If you’re attempting to shave a dry, brittle beard, you might experience challenges, especially if you’re not intending on shaving the whole mane off. Dry whiskers break and become more coarse, which can make shaving more difficult. Prevent these problems by taking good care of those whiskers in between shaves. That means washing with lukewarm water as well as using a true beard wash rather than harsh bar soaps, shampoos and shower gels. It also means following up your beard wash with a beard conditioner to soften each whisker and replenish some of the nutrients lost in the washing process. Always follow a shower with beard oil applied to a damp beard and make sure you’re using a beard balm and beard butter with all-natural, clean ingredients that will nourish your beard rather than damage it. These good habits will make each shave that much more pleasant and easy.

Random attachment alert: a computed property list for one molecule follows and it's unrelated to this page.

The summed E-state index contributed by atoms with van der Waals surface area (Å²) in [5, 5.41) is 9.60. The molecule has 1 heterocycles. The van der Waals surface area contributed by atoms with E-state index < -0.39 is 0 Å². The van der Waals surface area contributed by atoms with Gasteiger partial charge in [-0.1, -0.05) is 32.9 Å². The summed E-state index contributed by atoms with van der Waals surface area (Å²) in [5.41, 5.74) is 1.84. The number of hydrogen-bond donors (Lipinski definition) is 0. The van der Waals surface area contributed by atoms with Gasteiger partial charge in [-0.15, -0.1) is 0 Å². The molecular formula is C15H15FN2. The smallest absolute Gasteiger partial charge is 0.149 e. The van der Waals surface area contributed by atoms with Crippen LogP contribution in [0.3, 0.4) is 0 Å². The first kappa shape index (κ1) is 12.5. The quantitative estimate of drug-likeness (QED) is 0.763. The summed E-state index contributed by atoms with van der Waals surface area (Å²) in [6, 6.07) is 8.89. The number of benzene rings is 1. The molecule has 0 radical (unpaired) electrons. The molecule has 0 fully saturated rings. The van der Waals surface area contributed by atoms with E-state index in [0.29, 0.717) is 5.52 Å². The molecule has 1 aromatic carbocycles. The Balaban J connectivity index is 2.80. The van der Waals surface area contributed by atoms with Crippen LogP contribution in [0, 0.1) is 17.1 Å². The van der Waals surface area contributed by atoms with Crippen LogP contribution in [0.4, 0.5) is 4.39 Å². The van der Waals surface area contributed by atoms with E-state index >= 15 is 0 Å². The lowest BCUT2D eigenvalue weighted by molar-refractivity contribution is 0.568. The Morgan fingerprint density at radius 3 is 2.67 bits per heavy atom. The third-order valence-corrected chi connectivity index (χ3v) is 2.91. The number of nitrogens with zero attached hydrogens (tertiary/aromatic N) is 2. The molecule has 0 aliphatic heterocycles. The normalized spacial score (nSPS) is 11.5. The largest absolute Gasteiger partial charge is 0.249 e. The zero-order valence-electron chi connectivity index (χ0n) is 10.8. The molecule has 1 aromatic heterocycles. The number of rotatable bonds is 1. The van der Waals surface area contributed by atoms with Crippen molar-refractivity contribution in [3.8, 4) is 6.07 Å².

Sometimes we forget, when we care for our beard, that there is skin under there that also needs care. If you’re a regular beard oil user already, your skin is probably already thanking you. It’s crucial, though, to ensure you’re never washing your beard with harsh soaps such as shampoo, bar soap or shower gel as it is essentially like washing your face with those products. The skin on your face is far too delicate for soaps like these. Yes, even if you’re a rugged outdoorsman with thick skin. Care for the skin on your face by washing with gentler soaps meant for your face.